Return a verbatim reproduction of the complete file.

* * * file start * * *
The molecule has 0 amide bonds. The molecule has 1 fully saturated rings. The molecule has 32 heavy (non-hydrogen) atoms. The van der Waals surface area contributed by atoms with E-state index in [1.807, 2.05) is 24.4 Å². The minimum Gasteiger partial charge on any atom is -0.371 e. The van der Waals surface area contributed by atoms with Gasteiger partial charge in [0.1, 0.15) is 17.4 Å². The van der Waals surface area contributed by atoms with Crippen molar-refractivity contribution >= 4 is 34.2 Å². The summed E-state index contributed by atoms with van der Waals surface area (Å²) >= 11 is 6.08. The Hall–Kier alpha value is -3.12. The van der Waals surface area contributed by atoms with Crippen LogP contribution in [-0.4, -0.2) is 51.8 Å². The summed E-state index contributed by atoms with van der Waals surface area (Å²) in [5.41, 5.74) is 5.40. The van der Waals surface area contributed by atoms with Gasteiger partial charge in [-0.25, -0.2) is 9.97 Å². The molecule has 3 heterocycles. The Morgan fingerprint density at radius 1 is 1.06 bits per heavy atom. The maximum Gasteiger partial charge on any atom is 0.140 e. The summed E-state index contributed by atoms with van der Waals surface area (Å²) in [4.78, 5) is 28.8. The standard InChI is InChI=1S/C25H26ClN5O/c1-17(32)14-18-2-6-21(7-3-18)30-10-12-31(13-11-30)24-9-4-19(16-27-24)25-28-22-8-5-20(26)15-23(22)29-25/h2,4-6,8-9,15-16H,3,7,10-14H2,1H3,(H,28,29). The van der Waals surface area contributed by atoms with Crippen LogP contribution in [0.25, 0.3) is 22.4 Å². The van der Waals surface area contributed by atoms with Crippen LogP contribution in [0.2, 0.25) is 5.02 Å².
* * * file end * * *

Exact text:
The molecule has 0 amide bonds. The molecule has 1 fully saturated rings. The molecule has 32 heavy (non-hydrogen) atoms. The van der Waals surface area contributed by atoms with E-state index in [1.807, 2.05) is 24.4 Å². The minimum Gasteiger partial charge on any atom is -0.371 e. The van der Waals surface area contributed by atoms with Gasteiger partial charge in [0.1, 0.15) is 17.4 Å². The van der Waals surface area contributed by atoms with Crippen molar-refractivity contribution >= 4 is 34.2 Å². The summed E-state index contributed by atoms with van der Waals surface area (Å²) >= 11 is 6.08. The Hall–Kier alpha value is -3.12. The van der Waals surface area contributed by atoms with Crippen LogP contribution in [-0.4, -0.2) is 51.8 Å². The summed E-state index contributed by atoms with van der Waals surface area (Å²) in [5.41, 5.74) is 5.40. The van der Waals surface area contributed by atoms with Gasteiger partial charge in [-0.25, -0.2) is 9.97 Å². The molecule has 3 heterocycles. The Morgan fingerprint density at radius 1 is 1.06 bits per heavy atom. The maximum Gasteiger partial charge on any atom is 0.140 e. The summed E-state index contributed by atoms with van der Waals surface area (Å²) in [4.78, 5) is 28.8. The standard InChI is InChI=1S/C25H26ClN5O/c1-17(32)14-18-2-6-21(7-3-18)30-10-12-31(13-11-30)24-9-4-19(16-27-24)25-28-22-8-5-20(26)15-23(22)29-25/h2,4-6,8-9,15-16H,3,7,10-14H2,1H3,(H,28,29). The van der Waals surface area contributed by atoms with Crippen LogP contribution in [0.25, 0.3) is 22.4 Å². The van der Waals surface area contributed by atoms with Crippen LogP contribution in [0.2, 0.25) is 5.02 Å².